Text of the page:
10 May 2016 7:20 AM GMT
The fundamental rights and duties including those under Articles 14, 20, 21, 25 and 15, 16, 19, 30 of the Constitution are applicable to all citizens of India.Our Constitution, under cultural and educational rights states that any section of citizens residing in the territory of India or any part thereof having a distinct language, script or culture of its own shall have the right to conserve...
The fundamental rights and duties including those under Articles 14, 20, 21, 25 and 15, 16, 19, 30 of the Constitution are applicable to all citizens of India.
Our Constitution, under cultural and educational rights states that any section of citizens residing in the territory of India or any part thereof having a distinct language, script or culture of its own shall have the right to conserve the same. No citizen shall be denied admission into any educational institution maintained by the State or receiving aid out of State funds on grounds only of religion, race, caste, language or any of them.
If we go by the above, NEET judgement of Supreme Court has usurped the constitutional rights of Indian Citizens by not considering their fundamental right to education where language should not become a barrier.
The Concurrent List or List-III (Seventh Schedule) is a list of 52 items (though the last item is numbered 47) given in the Seventh Schedule to the Constitution of India. The legislative section is divided into three lists: Union List, State List and Concurrent List.Through the 42nd Amendment Act of 1976 five subjects were transferred from State to Concurrent List.They are:Education, Forests, Weights & Measures, Protection of Wild Animals and Birds and Administration of Justice.
Concurrent list consists of 52 items. Uniformity is desirable but not essential on items in this list: Marriage and divorce, transfer of property other than agricultural land, education, contracts, bankruptcy and insolvency, trustees and trusts, civil procedure, contempt of court, adulteration of foodstuffs, drugs and poisons, economic and social planning, trade unions, labor welfare, electricity, newspapers, books and printing press, stamp duties.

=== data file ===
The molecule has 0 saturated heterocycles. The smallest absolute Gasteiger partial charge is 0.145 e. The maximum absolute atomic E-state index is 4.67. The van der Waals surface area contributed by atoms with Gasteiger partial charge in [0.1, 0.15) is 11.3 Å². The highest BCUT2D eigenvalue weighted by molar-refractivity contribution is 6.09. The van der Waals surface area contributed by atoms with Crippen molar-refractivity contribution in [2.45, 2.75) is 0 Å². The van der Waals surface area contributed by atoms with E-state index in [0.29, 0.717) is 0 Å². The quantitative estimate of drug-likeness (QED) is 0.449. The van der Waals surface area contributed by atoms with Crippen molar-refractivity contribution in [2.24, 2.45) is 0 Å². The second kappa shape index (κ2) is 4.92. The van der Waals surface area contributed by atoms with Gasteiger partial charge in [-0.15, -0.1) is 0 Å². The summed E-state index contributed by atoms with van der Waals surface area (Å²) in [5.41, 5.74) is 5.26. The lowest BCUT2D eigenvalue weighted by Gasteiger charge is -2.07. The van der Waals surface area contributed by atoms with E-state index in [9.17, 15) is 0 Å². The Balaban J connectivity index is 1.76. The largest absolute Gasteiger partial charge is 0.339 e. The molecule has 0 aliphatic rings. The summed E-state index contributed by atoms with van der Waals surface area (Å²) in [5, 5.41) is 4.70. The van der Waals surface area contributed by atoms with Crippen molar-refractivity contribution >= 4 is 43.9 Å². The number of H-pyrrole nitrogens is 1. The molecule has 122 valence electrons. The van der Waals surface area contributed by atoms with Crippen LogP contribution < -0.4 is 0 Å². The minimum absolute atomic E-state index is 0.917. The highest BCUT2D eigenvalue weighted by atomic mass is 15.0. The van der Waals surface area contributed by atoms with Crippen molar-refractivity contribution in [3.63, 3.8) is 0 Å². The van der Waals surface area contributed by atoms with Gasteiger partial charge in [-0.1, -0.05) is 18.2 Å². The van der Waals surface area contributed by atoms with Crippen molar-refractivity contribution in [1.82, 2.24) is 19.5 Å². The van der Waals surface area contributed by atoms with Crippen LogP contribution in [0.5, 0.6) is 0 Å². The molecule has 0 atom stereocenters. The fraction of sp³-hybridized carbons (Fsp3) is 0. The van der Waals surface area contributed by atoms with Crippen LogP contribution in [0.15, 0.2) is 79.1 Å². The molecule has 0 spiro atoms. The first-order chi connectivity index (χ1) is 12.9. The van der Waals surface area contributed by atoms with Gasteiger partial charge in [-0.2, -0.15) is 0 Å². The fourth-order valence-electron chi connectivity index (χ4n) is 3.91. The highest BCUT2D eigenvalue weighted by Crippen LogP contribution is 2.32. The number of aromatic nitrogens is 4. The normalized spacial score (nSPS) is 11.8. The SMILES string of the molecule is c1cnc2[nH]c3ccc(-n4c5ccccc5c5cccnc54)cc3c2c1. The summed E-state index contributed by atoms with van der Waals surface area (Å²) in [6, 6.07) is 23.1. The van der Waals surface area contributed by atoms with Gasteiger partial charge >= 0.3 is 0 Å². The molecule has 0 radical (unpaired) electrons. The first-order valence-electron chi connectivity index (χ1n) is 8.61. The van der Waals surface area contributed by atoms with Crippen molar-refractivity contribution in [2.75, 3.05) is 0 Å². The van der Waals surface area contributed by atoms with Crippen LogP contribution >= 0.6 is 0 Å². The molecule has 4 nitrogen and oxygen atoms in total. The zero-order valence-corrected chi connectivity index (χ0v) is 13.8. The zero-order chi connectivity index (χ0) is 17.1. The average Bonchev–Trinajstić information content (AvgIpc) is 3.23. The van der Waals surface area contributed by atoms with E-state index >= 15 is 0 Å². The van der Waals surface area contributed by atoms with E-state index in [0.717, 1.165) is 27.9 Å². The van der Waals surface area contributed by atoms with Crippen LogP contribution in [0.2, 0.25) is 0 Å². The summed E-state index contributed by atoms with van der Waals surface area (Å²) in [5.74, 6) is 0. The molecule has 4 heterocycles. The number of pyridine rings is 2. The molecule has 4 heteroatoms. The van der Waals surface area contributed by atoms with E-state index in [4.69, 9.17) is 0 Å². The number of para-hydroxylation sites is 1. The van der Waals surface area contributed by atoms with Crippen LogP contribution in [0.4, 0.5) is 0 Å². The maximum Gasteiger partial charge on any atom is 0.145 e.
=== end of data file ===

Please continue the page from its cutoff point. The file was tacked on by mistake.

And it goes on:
When such is the clarity on the part of state powers with reference to education, the Supreme Court in its observation of its order dated 9th May 2016 has observed that first the adoption of setting up of minimum standards of education and coordination of such standards which aspect was covered exclusively by Entry 66 of List I. The second aspect is with regard to implementation of the said standards which was covered by Entry 25 of List III. On the said aspect, the State could also legislate. The two entries overlap to some extent and to that extent Entry 66 of List I prevailed over the subject covered by Entry 25.
When we critically analyze Entry 66: Co-ordination and determination of standards in institutions for higher education or research and scientific and technical institutions. Entry 66 is a subject matter of co-ordination between center and state for determination of educational standards. Entry 25 gave the power on education to states also. When such is the case, the manner in which the State Governments were not given a chance and the manner in which the Central Government lawyers were vehement in insisting on NEET(by being party for part implementation of NEET for private colleges and favoring CET for government colleges) by forgetting the fact that for 2016-17 it is humanly impossible for students to upgrade themselves in terms of standards and knowledge to meet the requirement of NEET, gives an impression that the case got hijacked between Center vs. State powers. The arguments of the center’s lawyers in contrast to state’s lawyers are very surprising as they were harping only on standards while trying to corner state’s lawyers. Standards are welcome, but have they understood that standards have to evolve but cannot be imposed overnight? Further, imposing an examination on predominantly vernacular India in only English and Hindi is not considered to be a standard at all.